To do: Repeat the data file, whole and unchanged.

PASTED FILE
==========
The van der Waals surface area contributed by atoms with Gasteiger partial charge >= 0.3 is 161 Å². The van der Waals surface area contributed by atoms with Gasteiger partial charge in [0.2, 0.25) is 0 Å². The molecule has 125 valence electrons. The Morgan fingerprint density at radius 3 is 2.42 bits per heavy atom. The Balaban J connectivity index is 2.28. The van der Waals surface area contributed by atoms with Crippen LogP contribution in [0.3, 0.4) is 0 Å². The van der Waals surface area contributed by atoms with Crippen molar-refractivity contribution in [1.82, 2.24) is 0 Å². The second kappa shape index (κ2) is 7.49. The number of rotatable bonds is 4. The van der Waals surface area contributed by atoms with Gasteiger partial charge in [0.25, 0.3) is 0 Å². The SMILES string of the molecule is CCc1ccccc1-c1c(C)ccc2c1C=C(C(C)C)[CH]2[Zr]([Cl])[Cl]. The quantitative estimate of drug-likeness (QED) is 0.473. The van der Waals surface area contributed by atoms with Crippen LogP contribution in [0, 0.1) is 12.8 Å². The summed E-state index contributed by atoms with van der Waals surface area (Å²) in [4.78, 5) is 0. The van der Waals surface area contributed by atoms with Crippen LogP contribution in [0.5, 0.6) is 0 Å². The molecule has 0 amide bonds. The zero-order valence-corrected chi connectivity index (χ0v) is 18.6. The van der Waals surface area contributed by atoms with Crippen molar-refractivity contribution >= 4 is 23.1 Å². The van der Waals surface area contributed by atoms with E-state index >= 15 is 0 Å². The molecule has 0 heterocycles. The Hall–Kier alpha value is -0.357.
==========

The van der Waals surface area contributed by atoms with Gasteiger partial charge >= 0.3 is 161 Å². The van der Waals surface area contributed by atoms with Gasteiger partial charge in [0.2, 0.25) is 0 Å². The molecule has 125 valence electrons. The Morgan fingerprint density at radius 3 is 2.42 bits per heavy atom. The Balaban J connectivity index is 2.28. The van der Waals surface area contributed by atoms with Crippen LogP contribution in [0.3, 0.4) is 0 Å². The van der Waals surface area contributed by atoms with Crippen molar-refractivity contribution in [1.82, 2.24) is 0 Å². The second kappa shape index (κ2) is 7.49. The number of rotatable bonds is 4. The van der Waals surface area contributed by atoms with Gasteiger partial charge in [0.25, 0.3) is 0 Å². The SMILES string of the molecule is CCc1ccccc1-c1c(C)ccc2c1C=C(C(C)C)[CH]2[Zr]([Cl])[Cl]. The quantitative estimate of drug-likeness (QED) is 0.473. The van der Waals surface area contributed by atoms with Crippen LogP contribution in [0, 0.1) is 12.8 Å². The summed E-state index contributed by atoms with van der Waals surface area (Å²) in [4.78, 5) is 0. The van der Waals surface area contributed by atoms with Crippen LogP contribution in [0.5, 0.6) is 0 Å². The molecule has 0 amide bonds. The zero-order valence-corrected chi connectivity index (χ0v) is 18.6. The van der Waals surface area contributed by atoms with Crippen molar-refractivity contribution >= 4 is 23.1 Å². The van der Waals surface area contributed by atoms with E-state index >= 15 is 0 Å². The molecule has 0 heterocycles. The Hall–Kier alpha value is -0.357.